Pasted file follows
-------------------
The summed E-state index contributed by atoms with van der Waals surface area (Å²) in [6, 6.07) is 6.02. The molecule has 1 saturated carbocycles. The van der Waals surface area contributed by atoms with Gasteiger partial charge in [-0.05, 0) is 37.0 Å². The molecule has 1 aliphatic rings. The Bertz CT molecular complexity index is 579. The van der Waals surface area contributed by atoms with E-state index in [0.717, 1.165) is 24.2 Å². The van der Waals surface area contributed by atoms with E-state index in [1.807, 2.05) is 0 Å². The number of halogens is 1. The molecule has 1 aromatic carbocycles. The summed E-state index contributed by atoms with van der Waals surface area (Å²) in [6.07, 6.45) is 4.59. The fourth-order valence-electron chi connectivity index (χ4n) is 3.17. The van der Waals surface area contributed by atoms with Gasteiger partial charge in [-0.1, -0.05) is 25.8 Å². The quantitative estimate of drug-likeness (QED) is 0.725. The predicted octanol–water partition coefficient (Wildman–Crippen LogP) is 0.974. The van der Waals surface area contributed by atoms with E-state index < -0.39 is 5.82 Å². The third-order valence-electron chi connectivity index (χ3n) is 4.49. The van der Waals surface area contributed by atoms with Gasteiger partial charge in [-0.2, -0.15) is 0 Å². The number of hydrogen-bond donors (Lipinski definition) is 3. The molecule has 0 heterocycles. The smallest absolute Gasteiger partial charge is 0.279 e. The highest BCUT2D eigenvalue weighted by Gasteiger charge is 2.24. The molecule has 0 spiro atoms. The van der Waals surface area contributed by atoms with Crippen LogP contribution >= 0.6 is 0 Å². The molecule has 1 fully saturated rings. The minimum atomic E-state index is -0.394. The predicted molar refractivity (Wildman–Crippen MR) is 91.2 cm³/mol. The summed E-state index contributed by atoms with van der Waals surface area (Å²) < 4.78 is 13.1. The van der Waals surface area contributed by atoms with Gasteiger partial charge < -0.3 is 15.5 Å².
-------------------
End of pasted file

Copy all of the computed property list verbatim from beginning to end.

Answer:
The summed E-state index contributed by atoms with van der Waals surface area (Å²) in [6, 6.07) is 6.02. The molecule has 1 saturated carbocycles. The van der Waals surface area contributed by atoms with Gasteiger partial charge in [-0.05, 0) is 37.0 Å². The molecule has 1 aliphatic rings. The Bertz CT molecular complexity index is 579. The van der Waals surface area contributed by atoms with E-state index in [0.717, 1.165) is 24.2 Å². The van der Waals surface area contributed by atoms with E-state index in [1.807, 2.05) is 0 Å². The number of halogens is 1. The molecule has 1 aromatic carbocycles. The summed E-state index contributed by atoms with van der Waals surface area (Å²) in [6.07, 6.45) is 4.59. The fourth-order valence-electron chi connectivity index (χ4n) is 3.17. The van der Waals surface area contributed by atoms with Gasteiger partial charge in [-0.1, -0.05) is 25.8 Å². The quantitative estimate of drug-likeness (QED) is 0.725. The predicted octanol–water partition coefficient (Wildman–Crippen LogP) is 0.974. The van der Waals surface area contributed by atoms with E-state index < -0.39 is 5.82 Å². The third-order valence-electron chi connectivity index (χ3n) is 4.49. The van der Waals surface area contributed by atoms with Gasteiger partial charge in [-0.2, -0.15) is 0 Å². The number of hydrogen-bond donors (Lipinski definition) is 3. The molecule has 0 heterocycles. The smallest absolute Gasteiger partial charge is 0.279 e. The highest BCUT2D eigenvalue weighted by Gasteiger charge is 2.24. The molecule has 0 spiro atoms. The van der Waals surface area contributed by atoms with Crippen LogP contribution >= 0.6 is 0 Å². The molecule has 1 fully saturated rings. The minimum atomic E-state index is -0.394. The predicted molar refractivity (Wildman–Crippen MR) is 91.2 cm³/mol. The summed E-state index contributed by atoms with van der Waals surface area (Å²) < 4.78 is 13.1. The van der Waals surface area contributed by atoms with Gasteiger partial charge < -0.3 is 15.5 Å².